Notice: If a dispute arises out of, or in connection with this Contract and the parties do not resolve some or all of that dispute through negotiation, then either party to the dispute may promptly submit to the other party(ies) a notice of intent to mediate. This notice shall be in writing and shall specify the issues in dispute.


     Selection of Mediator: The mediator will be chosen, upon application by the parties, by the CEDIRES (

     Location: The mediation shall be held at


     Authority to settle: The parties agree that the representatives selected to participate in the dispute resolution process will have the authority required to settle the dispute or will have a rapid means of obtaining the requisite authorization.


     Exchange of information: The parties agree to an exchange of all information upon which they intend to rely in any oral or written presentation during the mediation.  This exchange shall be complete no later than ten (10) days prior to the date set for the mediation.


     Costs: The parties agree that they will each be responsible for the costs of their own legal counsel and personal travel.  Fees and expenses of the mediator and all administrative costs of the mediation, such as the cost of the mediation room, if any, shall be borne equally by the parties.


     Schedule: The parties shall jointly select a date for the mediation that is no later than from the date of the notice of intent to mediate.


     Confidentiality: All information exchanged during this mediation shall be regarded as “without prejudice” communications for the purpose of settlement negotiations and shall be treated as confidential by the parties and their representatives, unless otherwise required by law.  However, evidence that is independently admissible shall not be rendered inadmissible by virtue of its use during the mediation.


     Caucusing: The mediator is free to caucus with the parties individually, as he sees fit to improve the chances of a mediated settlement.  Any confidential information revealed to the mediator by one party during such caucusing may only be disclosed to the other party(ies) with the former party’s express permission.


     Prohibition against Future Assistance: It is agreed that the mediator will neither represent nor testify on behalf of any of the parties in any subsequent legal proceeding between the parties or where they are opposed in interest.  It is further agreed that the personal notes and written opinions of the mediator made in relation to this mediation are confidential and may not be used in any subsequent proceeding between the parties or where they are opposed in interest.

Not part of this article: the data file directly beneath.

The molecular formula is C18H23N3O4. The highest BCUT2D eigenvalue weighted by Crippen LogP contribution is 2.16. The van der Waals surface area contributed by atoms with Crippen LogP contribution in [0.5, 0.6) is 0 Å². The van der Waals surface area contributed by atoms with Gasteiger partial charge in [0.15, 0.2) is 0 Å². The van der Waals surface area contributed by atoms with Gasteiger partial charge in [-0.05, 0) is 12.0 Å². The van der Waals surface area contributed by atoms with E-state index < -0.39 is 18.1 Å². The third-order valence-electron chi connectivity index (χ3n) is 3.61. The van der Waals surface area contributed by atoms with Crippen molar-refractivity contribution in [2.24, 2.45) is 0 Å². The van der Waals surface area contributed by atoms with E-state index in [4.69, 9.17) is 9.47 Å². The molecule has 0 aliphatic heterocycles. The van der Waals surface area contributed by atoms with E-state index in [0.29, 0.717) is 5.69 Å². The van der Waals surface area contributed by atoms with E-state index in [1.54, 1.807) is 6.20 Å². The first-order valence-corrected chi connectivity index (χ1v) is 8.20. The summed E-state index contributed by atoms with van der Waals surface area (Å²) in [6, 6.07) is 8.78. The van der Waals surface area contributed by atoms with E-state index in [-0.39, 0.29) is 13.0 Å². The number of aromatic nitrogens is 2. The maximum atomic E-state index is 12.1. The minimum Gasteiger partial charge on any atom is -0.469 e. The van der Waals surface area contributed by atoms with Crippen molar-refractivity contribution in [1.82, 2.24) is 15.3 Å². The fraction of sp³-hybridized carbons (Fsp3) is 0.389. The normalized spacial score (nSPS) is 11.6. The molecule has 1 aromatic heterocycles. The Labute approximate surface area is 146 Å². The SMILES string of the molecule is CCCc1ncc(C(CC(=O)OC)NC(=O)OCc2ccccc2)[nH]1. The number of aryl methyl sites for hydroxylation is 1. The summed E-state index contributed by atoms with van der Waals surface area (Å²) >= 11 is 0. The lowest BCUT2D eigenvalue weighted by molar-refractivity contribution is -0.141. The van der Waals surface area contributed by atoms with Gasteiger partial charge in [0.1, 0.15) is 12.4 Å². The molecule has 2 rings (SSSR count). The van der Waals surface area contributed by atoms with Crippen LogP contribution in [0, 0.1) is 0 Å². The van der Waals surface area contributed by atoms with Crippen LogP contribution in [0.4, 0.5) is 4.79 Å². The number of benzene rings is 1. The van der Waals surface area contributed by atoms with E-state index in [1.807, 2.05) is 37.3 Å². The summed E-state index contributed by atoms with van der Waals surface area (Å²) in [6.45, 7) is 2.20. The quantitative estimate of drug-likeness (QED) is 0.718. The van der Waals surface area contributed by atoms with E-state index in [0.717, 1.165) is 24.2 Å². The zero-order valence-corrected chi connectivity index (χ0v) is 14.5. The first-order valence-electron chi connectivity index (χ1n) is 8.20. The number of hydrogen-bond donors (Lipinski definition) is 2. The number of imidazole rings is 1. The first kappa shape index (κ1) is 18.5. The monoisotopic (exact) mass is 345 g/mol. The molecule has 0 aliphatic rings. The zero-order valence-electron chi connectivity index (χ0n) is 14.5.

Termination: Either party may terminate the mediation at any time.


     Mediator’s Report: In the event that no agreement is reached, or is reached on some issues only, the mediator shall promptly provide a report to the parties stating only that no agreement was reached on some or all of the outstanding issues.


     No New Steps: During the course of the mediation, the parties agree to take no new steps in any legal proceeding between them which concerns the same matter as is the subject of this mediation.


Med-arb: In the event that no agreement is reached, or in the event that the mediator finds that continuing the mediation process is not likely to result in a settlement, the proceedings shall continue as a binding arbitration governed by the CEDIRES Procedural Rules.  The parties acknowledge that the mediator shall be authorized to arbitrate the matter and that his role as mediator did, in the parties’ opinion, not affect his neutrality, impartiality and independence.


 Center for Dispute Resolution